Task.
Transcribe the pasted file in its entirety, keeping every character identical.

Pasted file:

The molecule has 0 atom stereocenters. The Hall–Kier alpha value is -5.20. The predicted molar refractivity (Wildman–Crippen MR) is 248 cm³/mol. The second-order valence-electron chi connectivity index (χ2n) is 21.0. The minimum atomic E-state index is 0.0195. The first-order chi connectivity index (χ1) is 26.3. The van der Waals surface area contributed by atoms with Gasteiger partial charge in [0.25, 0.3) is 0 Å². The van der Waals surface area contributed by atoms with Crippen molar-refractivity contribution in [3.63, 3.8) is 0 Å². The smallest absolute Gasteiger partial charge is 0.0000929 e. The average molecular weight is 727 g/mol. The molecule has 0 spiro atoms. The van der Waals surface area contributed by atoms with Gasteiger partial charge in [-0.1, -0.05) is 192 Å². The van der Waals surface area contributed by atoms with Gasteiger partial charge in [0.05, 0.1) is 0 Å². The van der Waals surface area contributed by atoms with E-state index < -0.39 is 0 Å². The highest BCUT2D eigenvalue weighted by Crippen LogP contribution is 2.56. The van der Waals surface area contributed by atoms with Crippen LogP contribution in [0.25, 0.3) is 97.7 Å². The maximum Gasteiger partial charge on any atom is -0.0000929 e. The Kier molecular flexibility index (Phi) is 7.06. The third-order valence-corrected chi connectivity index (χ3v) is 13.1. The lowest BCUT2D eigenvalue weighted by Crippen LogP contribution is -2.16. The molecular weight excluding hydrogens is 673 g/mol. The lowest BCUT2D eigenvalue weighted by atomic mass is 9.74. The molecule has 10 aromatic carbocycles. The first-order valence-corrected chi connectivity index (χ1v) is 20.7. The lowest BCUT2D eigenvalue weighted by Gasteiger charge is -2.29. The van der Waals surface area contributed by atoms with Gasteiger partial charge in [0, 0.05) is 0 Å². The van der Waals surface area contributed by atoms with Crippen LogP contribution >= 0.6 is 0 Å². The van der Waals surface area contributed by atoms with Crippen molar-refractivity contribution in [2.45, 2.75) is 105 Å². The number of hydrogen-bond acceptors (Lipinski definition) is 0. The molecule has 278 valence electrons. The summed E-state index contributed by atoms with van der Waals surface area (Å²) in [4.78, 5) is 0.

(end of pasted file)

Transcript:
The molecule has 0 atom stereocenters. The Hall–Kier alpha value is -5.20. The predicted molar refractivity (Wildman–Crippen MR) is 248 cm³/mol. The second-order valence-electron chi connectivity index (χ2n) is 21.0. The minimum atomic E-state index is 0.0195. The first-order chi connectivity index (χ1) is 26.3. The van der Waals surface area contributed by atoms with Gasteiger partial charge in [0.25, 0.3) is 0 Å². The van der Waals surface area contributed by atoms with Crippen molar-refractivity contribution in [3.63, 3.8) is 0 Å². The smallest absolute Gasteiger partial charge is 0.0000929 e. The average molecular weight is 727 g/mol. The molecule has 0 spiro atoms. The van der Waals surface area contributed by atoms with Gasteiger partial charge in [-0.1, -0.05) is 192 Å². The van der Waals surface area contributed by atoms with Gasteiger partial charge in [0.05, 0.1) is 0 Å². The van der Waals surface area contributed by atoms with E-state index < -0.39 is 0 Å². The highest BCUT2D eigenvalue weighted by Crippen LogP contribution is 2.56. The van der Waals surface area contributed by atoms with Crippen LogP contribution in [0.25, 0.3) is 97.7 Å². The maximum Gasteiger partial charge on any atom is -0.0000929 e. The Kier molecular flexibility index (Phi) is 7.06. The third-order valence-corrected chi connectivity index (χ3v) is 13.1. The lowest BCUT2D eigenvalue weighted by Crippen LogP contribution is -2.16. The molecular weight excluding hydrogens is 673 g/mol. The lowest BCUT2D eigenvalue weighted by atomic mass is 9.74. The molecule has 10 aromatic carbocycles. The first-order valence-corrected chi connectivity index (χ1v) is 20.7. The lowest BCUT2D eigenvalue weighted by Gasteiger charge is -2.29. The van der Waals surface area contributed by atoms with Gasteiger partial charge in [0, 0.05) is 0 Å². The van der Waals surface area contributed by atoms with Crippen LogP contribution >= 0.6 is 0 Å². The van der Waals surface area contributed by atoms with Crippen molar-refractivity contribution in [2.45, 2.75) is 105 Å². The number of hydrogen-bond acceptors (Lipinski definition) is 0. The molecule has 278 valence electrons. The summed E-state index contributed by atoms with van der Waals surface area (Å²) in [4.78, 5) is 0.